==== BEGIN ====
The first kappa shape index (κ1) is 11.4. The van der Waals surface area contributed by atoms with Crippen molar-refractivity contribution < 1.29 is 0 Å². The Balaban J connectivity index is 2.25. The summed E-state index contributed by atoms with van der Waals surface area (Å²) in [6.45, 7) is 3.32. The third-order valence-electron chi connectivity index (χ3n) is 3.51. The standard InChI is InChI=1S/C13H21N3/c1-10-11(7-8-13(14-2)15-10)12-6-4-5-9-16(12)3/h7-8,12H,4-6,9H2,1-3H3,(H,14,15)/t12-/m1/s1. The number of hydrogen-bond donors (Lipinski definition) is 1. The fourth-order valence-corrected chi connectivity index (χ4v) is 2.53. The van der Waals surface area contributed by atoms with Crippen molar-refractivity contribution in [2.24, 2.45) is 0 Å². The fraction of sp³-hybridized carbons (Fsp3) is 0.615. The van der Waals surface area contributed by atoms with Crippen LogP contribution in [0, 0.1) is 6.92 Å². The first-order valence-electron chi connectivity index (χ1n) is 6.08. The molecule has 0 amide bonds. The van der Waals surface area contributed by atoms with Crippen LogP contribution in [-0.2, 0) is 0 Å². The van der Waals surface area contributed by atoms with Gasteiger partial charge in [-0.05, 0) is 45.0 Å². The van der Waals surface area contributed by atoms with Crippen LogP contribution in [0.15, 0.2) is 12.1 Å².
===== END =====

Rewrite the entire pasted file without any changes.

The first kappa shape index (κ1) is 11.4. The van der Waals surface area contributed by atoms with Crippen molar-refractivity contribution < 1.29 is 0 Å². The Balaban J connectivity index is 2.25. The summed E-state index contributed by atoms with van der Waals surface area (Å²) in [6.45, 7) is 3.32. The third-order valence-electron chi connectivity index (χ3n) is 3.51. The standard InChI is InChI=1S/C13H21N3/c1-10-11(7-8-13(14-2)15-10)12-6-4-5-9-16(12)3/h7-8,12H,4-6,9H2,1-3H3,(H,14,15)/t12-/m1/s1. The number of hydrogen-bond donors (Lipinski definition) is 1. The fourth-order valence-corrected chi connectivity index (χ4v) is 2.53. The van der Waals surface area contributed by atoms with Crippen molar-refractivity contribution in [2.24, 2.45) is 0 Å². The fraction of sp³-hybridized carbons (Fsp3) is 0.615. The van der Waals surface area contributed by atoms with Crippen LogP contribution in [0, 0.1) is 6.92 Å². The first-order valence-electron chi connectivity index (χ1n) is 6.08. The molecule has 0 amide bonds. The van der Waals surface area contributed by atoms with Crippen LogP contribution in [-0.2, 0) is 0 Å². The van der Waals surface area contributed by atoms with Gasteiger partial charge in [-0.05, 0) is 45.0 Å². The van der Waals surface area contributed by atoms with Crippen LogP contribution in [0.15, 0.2) is 12.1 Å².